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(45 Posts)
Joseann Thu 20-Jul-23 12:14:17

I've just started this fascinating genealogy lark. I don't want to look a fool by asking this on an ancestry site, but can anyone tell me whether headstones get moved or even removed from church graveyards? I went back today to take a second look and the layout of the place had all changed from two or so years ago? Is the church the best bet to ask?
On an exciting note (for me anyway), my great grandfather sang a solo at Queen Victoria's coronation when he was a boy at Christ's Hospital. 👑 🎶 🎵

growstuff Thu 20-Jul-23 12:20:11

Yes, they do get moved if they're unsafe and likely to topple. If you can, try to speak to the priest/vicar. The church might have a graveyard plan or can direct you to the parish records.

Joseann Thu 20-Jul-23 12:29:19

Thank you.

Bella23 Thu 20-Jul-23 12:32:43

I would say the same as growstuff. Also if you think you have found one and it is covered in moss or litchen ask if they mind if you clean it. If it is a cemetery, not a churchyard you might be able to get a plan from the local council.
Don't be like my cousin who sneaked to a churchyard where our Great grandmother x4 headstone is. They were caught with a bucket, scrubbing brush and mould and mildew cleaner trying to see the other names on the headstones.
How lovely to find that your great-grandfather sang at a Coronation. Mines brother is on a list of convicts being deported to Oz for manslaughter.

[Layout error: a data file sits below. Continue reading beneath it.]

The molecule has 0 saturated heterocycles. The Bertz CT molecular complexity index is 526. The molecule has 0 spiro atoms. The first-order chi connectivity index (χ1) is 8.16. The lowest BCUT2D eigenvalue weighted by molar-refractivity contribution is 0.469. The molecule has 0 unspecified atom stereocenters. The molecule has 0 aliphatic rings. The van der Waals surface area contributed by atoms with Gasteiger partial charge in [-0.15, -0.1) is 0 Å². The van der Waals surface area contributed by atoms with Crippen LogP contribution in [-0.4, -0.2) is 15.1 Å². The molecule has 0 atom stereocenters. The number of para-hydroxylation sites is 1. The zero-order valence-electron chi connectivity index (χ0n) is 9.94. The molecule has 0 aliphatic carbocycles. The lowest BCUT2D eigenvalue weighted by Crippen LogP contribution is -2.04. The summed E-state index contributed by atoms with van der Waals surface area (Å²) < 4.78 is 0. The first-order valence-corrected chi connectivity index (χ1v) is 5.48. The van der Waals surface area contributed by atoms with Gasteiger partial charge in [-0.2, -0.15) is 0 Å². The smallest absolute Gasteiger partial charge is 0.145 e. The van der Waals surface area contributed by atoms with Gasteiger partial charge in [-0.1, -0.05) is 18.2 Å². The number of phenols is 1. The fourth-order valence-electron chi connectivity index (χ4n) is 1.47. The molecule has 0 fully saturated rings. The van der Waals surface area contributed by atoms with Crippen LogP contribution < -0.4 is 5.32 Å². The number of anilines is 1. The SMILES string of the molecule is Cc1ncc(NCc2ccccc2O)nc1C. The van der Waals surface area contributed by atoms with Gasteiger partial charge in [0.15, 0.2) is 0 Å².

Joseann Thu 20-Jul-23 13:21:59

Oops great great grandfather. This family tree stuff will take some learning!
Good tip Bella23. I guess the deposits from the trees in graveyards are probably the worst thing to obliterate the headstones.

eddiecat78 Thu 20-Jul-23 13:27:42

When looking for buriels can be useful. Also I strongly recommend the Rootschat forum for anything family history related. I guarantee nobody will laugh at you! There are some amazingly helpful people there. I even had one chap volunteer to visit my grandfather's grave and took photos for me

eddiecat78 Thu 20-Jul-23 13:28:43

I should have said - both the above mentioned sites are free

growstuff Thu 20-Jul-23 13:38:37


Oops great great grandfather. This family tree stuff will take some learning!
Good tip Bella23. I guess the deposits from the trees in graveyards are probably the worst thing to obliterate the headstones.